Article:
As a filmmaker, you are playful. You cast yourself in Elliott Gould's role in your shortened version of Bergman's The Touch. In Manuelle Labor, you build a movie about childbirth around a pun.
I love playfulness and that is how I enjoy life....making those films!
Your work also has an infatuation for the aesthetic of silent films. What attracts you to the look and feel of silent movies?
Silent films are magic! They are totally free, free to be as humorous, playful, surreal and visually stunning and tricky as no other forms of cinema for me. Silent films are visually beautiful and for me nostalgic, close to painting. I used to be a painter so the tactile feel to these films always have attracted me. Also often they are so over theatrical which I adore, and have no dialogue which allows me to create any story without writing a dialogue and working with actors. I can just work with people—friends always, actually—that have incredible physical personality and physicality, way of walking, faces, gestures...That is what interests me most … I grew up on [silent films] in Paris and also I was crazy about screwball comedies of Lubitsch, Cuckor, Keaton, and also more serious like Murnau ... that is where my head floats always.
You’ve had work at the
Many places that showed experimental films are disappearing. Like I used to curate at Ocularis for years and Robert Beck Memorial cinema and both are gone. But in some way new ones come up, like Light Industry in Brooklyn and also right now at the Stone where Andrew Lampert curated a whole month of those type of films and performances. Also I feel that I am more involved in making films and my first feature film now so I have less time to curate these films and go to shows ...so it feels less of an issue for me and in some way. Also I’ve shown at Berlin Film Festival and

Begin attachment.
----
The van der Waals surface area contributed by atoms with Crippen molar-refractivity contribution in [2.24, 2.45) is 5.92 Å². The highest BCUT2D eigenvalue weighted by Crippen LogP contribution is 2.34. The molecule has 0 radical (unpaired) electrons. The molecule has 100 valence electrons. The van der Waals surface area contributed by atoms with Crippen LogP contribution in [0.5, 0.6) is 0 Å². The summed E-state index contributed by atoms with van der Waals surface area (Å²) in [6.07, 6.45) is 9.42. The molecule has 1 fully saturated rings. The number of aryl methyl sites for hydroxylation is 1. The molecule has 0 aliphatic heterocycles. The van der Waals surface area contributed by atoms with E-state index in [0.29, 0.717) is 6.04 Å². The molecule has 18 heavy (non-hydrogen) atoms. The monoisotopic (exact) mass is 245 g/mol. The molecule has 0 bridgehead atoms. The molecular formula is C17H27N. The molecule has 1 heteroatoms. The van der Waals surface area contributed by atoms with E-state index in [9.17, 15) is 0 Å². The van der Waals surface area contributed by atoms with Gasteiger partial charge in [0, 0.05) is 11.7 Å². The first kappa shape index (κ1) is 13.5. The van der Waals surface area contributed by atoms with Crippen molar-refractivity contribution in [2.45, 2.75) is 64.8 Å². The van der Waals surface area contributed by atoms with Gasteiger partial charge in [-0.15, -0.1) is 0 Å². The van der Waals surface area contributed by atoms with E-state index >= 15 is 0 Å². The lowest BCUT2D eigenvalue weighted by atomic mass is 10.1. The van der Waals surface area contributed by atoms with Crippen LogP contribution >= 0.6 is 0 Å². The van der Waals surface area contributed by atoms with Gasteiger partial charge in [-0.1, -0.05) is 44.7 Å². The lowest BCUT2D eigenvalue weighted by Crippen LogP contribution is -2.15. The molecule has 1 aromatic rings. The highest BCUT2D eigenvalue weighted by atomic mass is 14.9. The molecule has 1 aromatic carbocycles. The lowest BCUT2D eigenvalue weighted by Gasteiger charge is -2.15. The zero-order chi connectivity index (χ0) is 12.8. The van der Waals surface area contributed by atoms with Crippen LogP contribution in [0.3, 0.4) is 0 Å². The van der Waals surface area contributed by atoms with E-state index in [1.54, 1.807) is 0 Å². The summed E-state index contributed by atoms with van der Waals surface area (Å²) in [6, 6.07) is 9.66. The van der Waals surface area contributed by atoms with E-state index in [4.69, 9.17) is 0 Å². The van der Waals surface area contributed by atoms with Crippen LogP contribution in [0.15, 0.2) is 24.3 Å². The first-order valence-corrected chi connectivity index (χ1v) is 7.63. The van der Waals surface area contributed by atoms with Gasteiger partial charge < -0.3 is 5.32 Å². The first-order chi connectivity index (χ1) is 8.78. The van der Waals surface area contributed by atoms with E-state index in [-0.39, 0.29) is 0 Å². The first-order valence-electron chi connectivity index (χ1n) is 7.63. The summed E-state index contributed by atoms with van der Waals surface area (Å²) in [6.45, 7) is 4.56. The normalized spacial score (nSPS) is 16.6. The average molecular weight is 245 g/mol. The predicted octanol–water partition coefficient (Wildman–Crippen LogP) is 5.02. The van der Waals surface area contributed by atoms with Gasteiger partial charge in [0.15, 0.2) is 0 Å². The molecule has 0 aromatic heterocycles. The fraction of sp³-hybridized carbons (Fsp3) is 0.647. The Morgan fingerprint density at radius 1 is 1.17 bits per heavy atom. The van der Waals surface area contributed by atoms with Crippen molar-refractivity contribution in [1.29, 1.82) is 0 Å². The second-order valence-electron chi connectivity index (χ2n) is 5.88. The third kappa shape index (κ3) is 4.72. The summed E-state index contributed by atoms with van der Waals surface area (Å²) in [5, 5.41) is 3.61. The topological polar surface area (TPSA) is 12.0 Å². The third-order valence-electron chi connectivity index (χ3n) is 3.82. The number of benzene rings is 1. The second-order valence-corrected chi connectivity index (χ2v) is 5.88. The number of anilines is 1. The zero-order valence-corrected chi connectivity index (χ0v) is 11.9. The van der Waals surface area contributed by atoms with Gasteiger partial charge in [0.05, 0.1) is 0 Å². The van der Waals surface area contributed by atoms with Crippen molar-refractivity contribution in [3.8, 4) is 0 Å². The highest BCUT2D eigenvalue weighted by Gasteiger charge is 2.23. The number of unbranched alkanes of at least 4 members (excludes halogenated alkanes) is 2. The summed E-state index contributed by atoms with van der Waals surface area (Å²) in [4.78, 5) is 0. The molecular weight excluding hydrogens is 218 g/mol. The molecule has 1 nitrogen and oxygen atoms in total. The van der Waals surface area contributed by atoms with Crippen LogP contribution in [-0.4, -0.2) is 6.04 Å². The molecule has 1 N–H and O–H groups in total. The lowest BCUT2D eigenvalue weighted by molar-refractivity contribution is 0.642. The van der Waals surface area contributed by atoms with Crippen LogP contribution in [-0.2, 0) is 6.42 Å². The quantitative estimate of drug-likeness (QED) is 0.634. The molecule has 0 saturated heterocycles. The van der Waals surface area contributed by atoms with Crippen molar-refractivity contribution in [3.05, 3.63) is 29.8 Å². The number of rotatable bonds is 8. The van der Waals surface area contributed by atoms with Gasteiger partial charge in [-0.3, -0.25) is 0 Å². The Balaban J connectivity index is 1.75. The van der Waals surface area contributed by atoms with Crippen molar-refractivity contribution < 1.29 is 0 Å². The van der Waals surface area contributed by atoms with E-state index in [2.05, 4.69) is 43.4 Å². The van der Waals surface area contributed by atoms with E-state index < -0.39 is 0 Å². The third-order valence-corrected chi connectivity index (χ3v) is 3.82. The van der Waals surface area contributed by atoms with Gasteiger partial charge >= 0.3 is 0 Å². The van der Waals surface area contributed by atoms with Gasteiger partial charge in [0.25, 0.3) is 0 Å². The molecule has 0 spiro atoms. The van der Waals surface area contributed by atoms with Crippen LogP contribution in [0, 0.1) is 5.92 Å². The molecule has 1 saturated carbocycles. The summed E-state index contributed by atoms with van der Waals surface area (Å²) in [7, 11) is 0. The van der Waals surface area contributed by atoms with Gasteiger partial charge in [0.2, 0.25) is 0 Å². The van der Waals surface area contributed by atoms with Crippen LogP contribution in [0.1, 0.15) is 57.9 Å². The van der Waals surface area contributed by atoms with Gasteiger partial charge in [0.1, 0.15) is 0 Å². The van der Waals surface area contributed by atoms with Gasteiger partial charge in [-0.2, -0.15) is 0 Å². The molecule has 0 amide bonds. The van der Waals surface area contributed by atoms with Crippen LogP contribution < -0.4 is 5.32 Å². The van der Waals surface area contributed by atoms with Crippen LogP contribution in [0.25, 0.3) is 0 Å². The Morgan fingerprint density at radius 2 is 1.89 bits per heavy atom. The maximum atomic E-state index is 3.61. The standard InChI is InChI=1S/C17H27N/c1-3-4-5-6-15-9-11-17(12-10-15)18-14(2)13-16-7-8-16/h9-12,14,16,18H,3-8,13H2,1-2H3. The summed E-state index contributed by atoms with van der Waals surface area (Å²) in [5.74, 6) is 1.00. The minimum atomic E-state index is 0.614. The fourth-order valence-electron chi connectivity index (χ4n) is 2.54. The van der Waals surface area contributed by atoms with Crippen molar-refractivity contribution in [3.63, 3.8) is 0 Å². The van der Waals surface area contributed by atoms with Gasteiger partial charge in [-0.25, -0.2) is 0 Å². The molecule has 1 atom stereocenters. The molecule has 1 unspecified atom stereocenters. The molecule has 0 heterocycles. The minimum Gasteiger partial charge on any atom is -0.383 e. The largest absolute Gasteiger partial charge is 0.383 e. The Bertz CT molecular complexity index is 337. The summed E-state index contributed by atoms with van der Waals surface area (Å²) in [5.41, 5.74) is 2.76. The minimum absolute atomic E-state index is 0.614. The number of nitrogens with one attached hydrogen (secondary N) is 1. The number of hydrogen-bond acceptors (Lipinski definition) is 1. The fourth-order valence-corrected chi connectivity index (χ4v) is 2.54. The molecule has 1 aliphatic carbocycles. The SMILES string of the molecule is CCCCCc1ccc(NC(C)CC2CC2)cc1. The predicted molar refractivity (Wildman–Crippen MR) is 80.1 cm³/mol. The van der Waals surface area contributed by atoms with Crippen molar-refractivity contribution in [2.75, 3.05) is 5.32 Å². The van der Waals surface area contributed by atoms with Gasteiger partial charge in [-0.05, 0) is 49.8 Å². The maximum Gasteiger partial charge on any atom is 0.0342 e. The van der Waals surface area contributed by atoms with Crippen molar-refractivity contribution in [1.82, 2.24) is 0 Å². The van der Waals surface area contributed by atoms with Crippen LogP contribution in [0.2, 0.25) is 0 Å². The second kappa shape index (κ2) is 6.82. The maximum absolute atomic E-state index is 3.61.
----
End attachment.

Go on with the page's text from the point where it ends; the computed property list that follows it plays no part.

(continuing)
Would you like to tell us about the feature you're working on?
Sure! It has been a long adventure for now 2 years ... a feature film on Genesis P-Orridge and her/his partner Lady Jaye and their band Psychic TV. It will take much longer because I have no budget and this is a big project so I go slowly, reel by reel! Genesis and Lady Jaye’s Pandrogyne project is their attempt to deconstruct their individual identities in order to create a third being, “Breyer-P-Orridge”, a deconstruction of the fictional SELF which would be free from the rules of society.
This "deconstruction of individual identities to create a third being," this is being done via surgery, correct?
Yes! Crazy but also [via] music, writing, performance....
Above: From Losier's short film "Flying Saucey!" To see Losier's films, click here.
Getting back to Montand ... What made you want to do this series?
Yves Montand is a part of a lot of Frenchies’ childhood, mine absolutely first as a singer when I was little, I adored and still do love his songs and his voice...which is so unique. And as an actor just amazing face, presence, voice, and husband of Simone Signoret, a legendary couple ... there is not more French than Yves Montand.
If someone only sees one of the Yves Montand movies at FIAF, which one should it be?
Chris Marker’s Loneliness of the Long Distance Singer. Also Elliot Stein, the journalist and film historian who was Montand’s English professor in
Is there a series that you are most proud of having curated?
Well, a couple: the one of Raoul Coutard was for me life changing because Raoul came over and we became friends which really changed a lot in my life, he was a sort of hero to me and I discovered a wonderfully hilarious man filled with stories, easy, gentle and full of character who just spoke about anecdotes about each film he shot with and without Godard in the most exciting and unknown way, he really made the series magical. That series was programmed with Jake Perlin. Another one was Michel Brault and his documentaries, his coming and meeting Albert Maysles...I discovered so much about his films and he is a delicate man with so much grace and secrecy. Series programmed again with Sam [Di Iorio]! Other series without the artist that I adored was the one on Cinema of the 70's that I programmed with Sam, and the one on Eustache.